How to Leave Your Job on Good Terms
I’ve already talked about our high retention rate at Viget. However, people do occasionally move on for all kinds to reasons: 1) to scratch an itch and try something new; 2) to move to sunnier climes; 3) to join a startup; 4) to work with a specific brand; or, 5) something else.
Over the years, people have asked about “the proper” way to resign when they give their notice. Because one never wants to burn bridges when leaving a workplace, the following actions are what I consider “good form” when making a professional exit.
- Give your notice face-to-face, if at all possible. Whether you have your resignation talk with your manager or the CEO, the occasion warrants the courtesy of an in-person discussion. If you’re a remote worker or work remotely from your manager, then set up a Google Hangout appointment on the person’s calendar so you can see one another on camera.
- Put it in writing. Lots of people need to know about your resignation for all kinds of reasons -- and word-of-mouth and fuzzy details about your last day just won’t do. Prepare a formal resignation letter in advance of the above meeting and present it during your discussion. HR needs to know to be able to prepare your exit paperwork, benefits information (you likely have COBRA rights to continued medical coverage), and final paycheck. Your office administrator needs to know to be able to clear/reassign your desk, perhaps plan a happy hour, collect your building keys and parking pass, and be helpful with general transition questions. Your project managers need to plan for transition of your work to teammates; give a heads-up to your client(s), especially if deadlines will be impacted; and ensure that key information is documented somewhere before you leave (e.g., location of files on the server, the status of draft deliverables). Your systems administrator needs to know to be able to shut down various accounts. One letter addressed to your manager will generally take care of all of this -- your manager will pass along the information to those who need to know. Include the following in your letter:
- The date you’re presenting the letter (at the top).
- Your last day of work (two full weeks is the minimum notice for most employees; three-four full weeks is appreciated if you supervise others).
- Some acknowledgement that you appreciate your time at the company and that you are leaving having learned something (a skill, a realization about yourself, a deeper knowledge of your industry … anything) while you’ve been onboard. This is the time to be gracious.
- Your signature.
A few notes here:
- Your employer may ask you to leave immediately. Some employers do. You should already know if you work someplace with this kind of policy. If you work onsite for a Government contractor, for example, and have a security clearance, you very likely fall into this category. Regardless, be mentally prepared for this potential scenario and understand that it’s not personal.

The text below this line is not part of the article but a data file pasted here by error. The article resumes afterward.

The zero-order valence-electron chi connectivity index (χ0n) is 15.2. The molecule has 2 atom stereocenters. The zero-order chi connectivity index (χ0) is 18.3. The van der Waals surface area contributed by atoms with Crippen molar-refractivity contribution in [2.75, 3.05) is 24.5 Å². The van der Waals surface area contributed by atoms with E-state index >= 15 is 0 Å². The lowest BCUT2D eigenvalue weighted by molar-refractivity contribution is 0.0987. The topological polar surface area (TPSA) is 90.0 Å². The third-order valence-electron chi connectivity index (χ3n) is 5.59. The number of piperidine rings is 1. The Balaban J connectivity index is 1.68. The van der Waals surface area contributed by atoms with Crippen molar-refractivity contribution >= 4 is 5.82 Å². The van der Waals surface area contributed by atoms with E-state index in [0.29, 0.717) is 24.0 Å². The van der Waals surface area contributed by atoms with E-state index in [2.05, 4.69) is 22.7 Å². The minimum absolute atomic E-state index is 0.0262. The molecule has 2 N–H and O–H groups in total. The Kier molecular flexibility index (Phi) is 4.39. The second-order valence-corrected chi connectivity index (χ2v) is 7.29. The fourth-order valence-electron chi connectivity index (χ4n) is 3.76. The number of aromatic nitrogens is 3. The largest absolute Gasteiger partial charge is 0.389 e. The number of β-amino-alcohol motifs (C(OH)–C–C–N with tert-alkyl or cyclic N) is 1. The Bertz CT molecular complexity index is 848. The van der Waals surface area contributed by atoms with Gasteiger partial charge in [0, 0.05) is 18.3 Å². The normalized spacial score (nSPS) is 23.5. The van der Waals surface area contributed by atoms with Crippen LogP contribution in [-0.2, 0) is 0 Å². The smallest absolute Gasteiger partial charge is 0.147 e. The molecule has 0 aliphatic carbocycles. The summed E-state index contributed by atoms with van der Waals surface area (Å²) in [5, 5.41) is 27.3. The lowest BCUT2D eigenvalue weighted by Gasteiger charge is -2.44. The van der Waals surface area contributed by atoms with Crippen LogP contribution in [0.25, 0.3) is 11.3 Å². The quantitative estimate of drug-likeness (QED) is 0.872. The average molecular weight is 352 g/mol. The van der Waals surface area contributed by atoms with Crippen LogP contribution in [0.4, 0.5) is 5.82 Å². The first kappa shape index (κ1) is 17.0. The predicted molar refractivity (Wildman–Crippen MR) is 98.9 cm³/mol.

- Your employer may ask you to adjust your final work date, backwards or forwards. Be flexible if you can -- it will be appreciated and remembered as a classy move on your part. Simply neatly draw a line through that part of your resignation letter and carefully print the new date and initial it.
- Refrain from the temptation to “go out in a blaze of glory” by documenting all your grievances in your resignation letter (which will become part of your “permanent employment file”). You’ve decided to move on. Let it go and take the high road in your resignation letter. You will likely have an opportunity during a formal “exit interview” to share suggestions for improvement and relay feedback before you leave. (Here at Viget, we typically conduct three types of exit interviews with departing employees: one with one’s manager, one with our People Director, and one with our benefits administrator.)
- Be productive in your last days. Your teammates’ workloads will inevitably increase when you leave: they will likely be inheriting your work in addition to managing their own workload. They will also be spending time interviewing and then training your replacement. Make sure you leave a decipherable record of what’s on your plate, where it exists, and what needs to happen to wrap it up.
- Respect the company’s wishes relative to whom/how you communicate your departure. The company’s clients, especially, should be handled very carefully. It is in your best interest to facilitate a smooth transition if you have interaction with clients. The company will most likely want to firm up its transition plan first, so they can introduce your interim or permanent replacement when they relay the news of your departure.
- Be kind to those you leave behind. This is no time to gloat about that company car, onsite daycare, big raise, or unlimited vacation. Good for you; but, talking glowingly about your new workplace while still at your current workplace is tactless. Save those comments for your close family and friends outside of work (that is, if you must make them at all). Make a point to personally thank anyone who’s mentored you or helped you in your career growth.
- No poaching staff or clients. They will find you if they are interested in working with you, don’t worry. Update your LinkedIn profile so you can be contacted easily. But, to solicit either employees or clients is unethical, in poor form, and a breach of your non-compete agreement or employment contract (I bet you’ve signed something along these lines).
The above actions will help you leave on a positive note, ensuring that your professional connections retain a strong impression of working with you. You may run into your co-workers again someday -- in networking circles, at future workplaces, in future client scenarios -- and, you will want your last impression to be a positive, lasting impression.